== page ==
To explore the biological function of the IDL genes and their possible similarities in function, we investigated both their expression patterns by promoter-reporter gene constructs and their overexpression phenotypes. Furthermore, to dissect the functional contribution of the different regions of IDA and the IDL proteins, especially the conserved C-terminal region, the ida mutant was complemented with several gene and domain swap constructs. In addition, ida plants were exposed to synthetic peptides containing the conserved motifs of IDA and IDL1. Several IDA deletion constructs were used to investigate the level of complementation when expressed in the ida mutant.

To further unravel the contribution of HAE in the regulation of floral organ abscission and to investigate the genetic interaction between IDA and HAE, T-DNA mutant plants for HAE and HSL2 were investigated for floral abscission defects. The hae hsl2 double mutant turned out to have an abscission phenotype very similar to that of ida. We therefore investigated whether IDA function was dependent on the HAE and HSL2 genes by introducing 35S:IDA into the hae hsl2 mutant background. The significance of the different parts of IDA and IDL proteins on protein function and how these may relate to HAE and HSL2 are discussed.


Promoter:GUS Constructs Uncovered Distinct Expression Patterns for the IDL Genes

To elucidate the temporal and spatial activity of the IDL genes in more detail, IDL promoter fragments were cloned in front of the β-glucuronidase (GUS) gene in a T-DNA vector that was transformed into C24 wild-type plants (see Methods). An in-depth analysis of reporter gene expression in root tissues and aboveground organs was conducted at different stages of development on T1 IDL:GUS-transformed Arabidopsis plants and their T2 siblings.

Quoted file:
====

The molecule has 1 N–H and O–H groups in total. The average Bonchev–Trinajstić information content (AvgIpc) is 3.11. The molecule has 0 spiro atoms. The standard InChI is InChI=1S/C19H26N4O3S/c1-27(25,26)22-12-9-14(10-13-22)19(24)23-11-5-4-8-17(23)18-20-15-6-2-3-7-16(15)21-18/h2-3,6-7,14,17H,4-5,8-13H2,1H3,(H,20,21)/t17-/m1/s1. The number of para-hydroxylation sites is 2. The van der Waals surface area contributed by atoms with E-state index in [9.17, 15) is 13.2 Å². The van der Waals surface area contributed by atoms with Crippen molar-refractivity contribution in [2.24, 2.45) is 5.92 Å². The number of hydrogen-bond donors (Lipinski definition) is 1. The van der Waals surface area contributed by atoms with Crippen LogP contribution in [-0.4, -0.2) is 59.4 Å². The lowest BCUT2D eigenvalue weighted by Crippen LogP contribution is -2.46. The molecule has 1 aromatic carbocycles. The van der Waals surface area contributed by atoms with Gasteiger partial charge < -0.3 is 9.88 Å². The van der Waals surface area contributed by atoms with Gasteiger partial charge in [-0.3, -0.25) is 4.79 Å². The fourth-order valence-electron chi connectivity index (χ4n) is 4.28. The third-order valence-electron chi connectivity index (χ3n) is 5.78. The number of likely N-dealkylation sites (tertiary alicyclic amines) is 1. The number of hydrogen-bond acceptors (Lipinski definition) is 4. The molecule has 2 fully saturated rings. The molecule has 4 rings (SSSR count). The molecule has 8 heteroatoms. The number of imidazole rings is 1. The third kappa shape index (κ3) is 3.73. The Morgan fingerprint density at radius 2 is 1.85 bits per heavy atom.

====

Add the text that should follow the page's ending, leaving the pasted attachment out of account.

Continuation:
The GUS expression patterns were consistent with the previous RT-PCR data (Butenko et al., 2003) and confirmed that the IDL genes are expressed in a wide range of tissues, including sites where cell separation occurs (Roberts et al., 2002) (Figure 1). The IDL1 promoter was primarily active in roots, driving expression in the two outermost cell layers of the columella root cap (Figure 1A). The promoters of IDL2, IDL3, and IDL4 all directed GUS expression at the base of the pedicel and in floral organ AZs (Figures 1B and 1C). Contrary to IDA, where the GUS expression is at its strongest at position 5 (referring to location when counting flower and silique positions from the top of the inflorescence, according to Bleecker and Patterson [1997]) (Butenko et al., 2003), only a weak GUS signal is seen at position 5 for IDL2, IDL3, and IDL4 (see Supplemental Figure 1 online). In the C24 ecotype, wild-type floral organs are shed at position 10. The intensity of IDL2:GUS, IDL3:GUS, and IDL4:GUS shows a peak at position 10 through 12, position 15, and position 20 through 23, respectively (see Supplemental Figure 1). Thereafter, the GUS activity decreases. For IDL2, the GUS activity was observed until position 18, and for IDL3 and IDL4, through position 27. IDL3:GUS and IDL4:GUS expression was first present in regions above and below the actual AZs of the sepal, petal, and filaments and only at very late stages localized to these cells (see Supplemental Figure 1). IDL2:GUS and IDL4:GUS were in addition expressed in the funicle AZ (Figure 1D), while IDL2:GUS, IDL3:GUS, IDL4:GUS, and IDL5:GUS expression was detected in vascular tissue (Figure 1E). Cross sections of cotyledons revealed no spatial differences between the expression patterns of these genes in the vascular bundles (see Supplemental Figure 2 online). IDL4:GUS was also expressed in guard cells of young seedlings (Figure 1F), whereas both IDL4:GUS and IDL5:GUS showed expression in hydathodes (Figure 1G).